Cellophane is a thin, transparent film made of hydrated cellulose. The term cellophane, which has become commonly used over time, was created by the inventor of this material, following the union of the words “cellulose” and “diaphane” (from “diaphanous”, which allows light to pass through and allows you to see through it).
Production: the VISCOSA process
Cellophane is a revolutionary material invented by the Swiss chemical engineer Jacques Edwin Brandenberger in 1908. Initially, the manufacturing process involves the regeneration of the cellulose (or VISCOSA process).
In this process, the cellulose, first treated with sodium hydroxide, and then with carbon sulfide, gives the xanthogenate (or xanthate) of cellulose, in liquid form. This ester, dissolved in alkali, is then “matured”: during this phase the liquid increases considerably in viscosity and a colloidal product called viscose is obtained. The latter is then extruded through a thin chain placed in an acid bath, so as to have the coagulation of the material in the form of film, called cellophane.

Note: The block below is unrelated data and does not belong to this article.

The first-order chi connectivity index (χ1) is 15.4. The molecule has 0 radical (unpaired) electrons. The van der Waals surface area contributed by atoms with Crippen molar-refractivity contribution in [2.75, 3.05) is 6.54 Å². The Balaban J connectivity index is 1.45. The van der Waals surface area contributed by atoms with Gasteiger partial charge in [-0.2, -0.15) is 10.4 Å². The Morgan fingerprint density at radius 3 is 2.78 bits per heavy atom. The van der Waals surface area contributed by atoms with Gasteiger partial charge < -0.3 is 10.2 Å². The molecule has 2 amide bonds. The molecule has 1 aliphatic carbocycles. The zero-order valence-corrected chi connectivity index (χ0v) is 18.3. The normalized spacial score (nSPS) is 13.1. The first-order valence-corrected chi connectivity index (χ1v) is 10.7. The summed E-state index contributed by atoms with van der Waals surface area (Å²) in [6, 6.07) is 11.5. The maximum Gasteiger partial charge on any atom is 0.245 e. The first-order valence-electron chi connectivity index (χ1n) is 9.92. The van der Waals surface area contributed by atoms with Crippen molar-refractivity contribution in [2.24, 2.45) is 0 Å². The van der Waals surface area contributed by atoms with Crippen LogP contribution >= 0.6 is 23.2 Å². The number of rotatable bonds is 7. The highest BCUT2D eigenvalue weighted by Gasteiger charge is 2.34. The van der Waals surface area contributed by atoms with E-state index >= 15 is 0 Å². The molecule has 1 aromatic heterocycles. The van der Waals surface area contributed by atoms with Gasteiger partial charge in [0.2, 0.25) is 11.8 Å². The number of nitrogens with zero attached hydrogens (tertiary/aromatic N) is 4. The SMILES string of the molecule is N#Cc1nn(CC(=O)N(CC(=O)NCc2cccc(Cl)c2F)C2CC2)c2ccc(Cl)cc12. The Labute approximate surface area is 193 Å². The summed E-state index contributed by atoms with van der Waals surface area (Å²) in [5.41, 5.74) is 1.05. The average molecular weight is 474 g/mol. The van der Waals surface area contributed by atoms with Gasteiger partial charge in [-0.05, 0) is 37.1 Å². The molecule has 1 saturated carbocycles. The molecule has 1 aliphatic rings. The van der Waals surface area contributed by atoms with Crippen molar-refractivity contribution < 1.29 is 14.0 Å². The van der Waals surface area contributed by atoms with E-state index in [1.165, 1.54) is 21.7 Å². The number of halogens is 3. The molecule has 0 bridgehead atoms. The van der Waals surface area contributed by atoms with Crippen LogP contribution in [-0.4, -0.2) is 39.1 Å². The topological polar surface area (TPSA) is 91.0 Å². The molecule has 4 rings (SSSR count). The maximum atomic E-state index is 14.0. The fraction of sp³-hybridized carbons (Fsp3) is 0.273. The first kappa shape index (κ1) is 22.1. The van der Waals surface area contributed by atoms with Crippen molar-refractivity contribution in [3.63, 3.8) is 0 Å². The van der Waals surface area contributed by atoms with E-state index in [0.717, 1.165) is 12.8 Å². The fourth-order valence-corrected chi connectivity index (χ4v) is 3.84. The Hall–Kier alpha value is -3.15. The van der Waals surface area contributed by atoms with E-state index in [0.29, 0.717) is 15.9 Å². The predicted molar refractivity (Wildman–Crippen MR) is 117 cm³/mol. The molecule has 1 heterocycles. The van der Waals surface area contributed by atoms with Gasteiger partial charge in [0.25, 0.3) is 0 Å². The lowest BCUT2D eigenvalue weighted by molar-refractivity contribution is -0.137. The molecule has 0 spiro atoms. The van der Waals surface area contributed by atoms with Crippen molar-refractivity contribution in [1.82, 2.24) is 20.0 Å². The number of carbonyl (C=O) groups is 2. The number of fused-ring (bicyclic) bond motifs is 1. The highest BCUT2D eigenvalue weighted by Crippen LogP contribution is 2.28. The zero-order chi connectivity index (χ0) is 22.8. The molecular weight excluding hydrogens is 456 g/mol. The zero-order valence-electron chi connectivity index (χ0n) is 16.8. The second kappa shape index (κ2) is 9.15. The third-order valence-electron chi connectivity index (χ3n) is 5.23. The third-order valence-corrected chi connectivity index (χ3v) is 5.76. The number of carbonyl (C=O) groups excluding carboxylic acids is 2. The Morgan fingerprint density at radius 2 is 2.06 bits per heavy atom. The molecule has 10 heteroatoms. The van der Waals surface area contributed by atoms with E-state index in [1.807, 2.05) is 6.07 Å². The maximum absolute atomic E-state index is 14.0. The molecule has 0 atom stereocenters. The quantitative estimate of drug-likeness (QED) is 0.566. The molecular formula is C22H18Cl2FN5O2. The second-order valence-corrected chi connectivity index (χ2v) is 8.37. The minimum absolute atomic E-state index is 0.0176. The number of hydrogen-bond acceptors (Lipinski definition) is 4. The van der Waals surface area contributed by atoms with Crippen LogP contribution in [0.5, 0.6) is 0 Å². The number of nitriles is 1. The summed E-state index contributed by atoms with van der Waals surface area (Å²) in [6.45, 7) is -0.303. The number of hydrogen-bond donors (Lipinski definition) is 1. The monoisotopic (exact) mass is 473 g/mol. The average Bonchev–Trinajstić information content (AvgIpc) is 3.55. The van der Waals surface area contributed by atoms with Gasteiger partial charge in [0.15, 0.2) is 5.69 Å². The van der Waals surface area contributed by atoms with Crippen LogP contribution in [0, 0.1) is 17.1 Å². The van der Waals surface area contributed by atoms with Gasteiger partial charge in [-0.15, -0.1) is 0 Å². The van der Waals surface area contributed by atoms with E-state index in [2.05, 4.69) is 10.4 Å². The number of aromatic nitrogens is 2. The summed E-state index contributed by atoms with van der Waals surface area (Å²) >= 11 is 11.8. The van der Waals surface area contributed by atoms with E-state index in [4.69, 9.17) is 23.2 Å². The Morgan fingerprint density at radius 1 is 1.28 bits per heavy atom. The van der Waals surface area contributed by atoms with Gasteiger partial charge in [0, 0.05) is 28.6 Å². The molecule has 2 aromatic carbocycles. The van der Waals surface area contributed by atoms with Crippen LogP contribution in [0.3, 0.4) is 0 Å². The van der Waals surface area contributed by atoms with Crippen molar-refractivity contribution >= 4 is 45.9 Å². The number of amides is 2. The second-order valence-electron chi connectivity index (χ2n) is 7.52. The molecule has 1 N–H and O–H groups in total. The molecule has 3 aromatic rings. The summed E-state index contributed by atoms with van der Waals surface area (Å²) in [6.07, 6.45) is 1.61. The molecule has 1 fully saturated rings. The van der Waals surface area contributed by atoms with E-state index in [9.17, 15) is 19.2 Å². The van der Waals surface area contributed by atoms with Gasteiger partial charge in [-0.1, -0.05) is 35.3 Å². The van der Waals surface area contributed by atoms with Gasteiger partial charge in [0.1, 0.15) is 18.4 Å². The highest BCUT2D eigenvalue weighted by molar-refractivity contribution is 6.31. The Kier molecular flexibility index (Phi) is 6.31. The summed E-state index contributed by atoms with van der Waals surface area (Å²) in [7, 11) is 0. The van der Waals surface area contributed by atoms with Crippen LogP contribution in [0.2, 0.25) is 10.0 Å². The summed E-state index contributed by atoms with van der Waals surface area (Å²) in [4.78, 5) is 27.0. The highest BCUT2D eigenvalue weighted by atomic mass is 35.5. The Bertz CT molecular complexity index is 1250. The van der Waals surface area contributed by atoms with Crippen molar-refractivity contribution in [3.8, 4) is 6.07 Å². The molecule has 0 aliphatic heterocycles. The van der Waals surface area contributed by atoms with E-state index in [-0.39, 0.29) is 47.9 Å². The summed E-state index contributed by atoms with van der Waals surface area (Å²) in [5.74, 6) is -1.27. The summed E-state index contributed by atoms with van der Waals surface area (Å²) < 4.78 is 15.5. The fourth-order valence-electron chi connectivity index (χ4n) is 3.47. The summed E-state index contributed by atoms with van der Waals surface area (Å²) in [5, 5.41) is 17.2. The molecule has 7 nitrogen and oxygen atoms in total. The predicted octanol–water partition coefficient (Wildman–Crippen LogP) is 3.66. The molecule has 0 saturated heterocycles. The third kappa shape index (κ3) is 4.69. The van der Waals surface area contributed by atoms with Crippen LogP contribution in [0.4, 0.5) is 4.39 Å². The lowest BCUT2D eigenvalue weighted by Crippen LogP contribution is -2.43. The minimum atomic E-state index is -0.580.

The viscose can also be extruded in the form of threads, obtaining in this case the textile fibres of viscose rayon.
During this process, the cellulose macromolecules are shortened, thus reaching lower molecular weights that lead to a loss of properties compared to the initial ones. On the other hand, however, cellulose can thus be used for higher value applications.
Cellophane properties and applications
Cellophane is a widely used packaging material, as it has properties of resistance to air, moisture and microorganisms.
Its industrial production began around 1920 and continues to the present day, even for higher value applications. Today, in fact, cellophane is used not only for packaging, but also for the production of semi-permeable membranes, used in the medical field for dialysis, and adhesive tapes.
However, especially in recent years, cellophane has been replaced in its applications by polypropylene, as it is less expensive.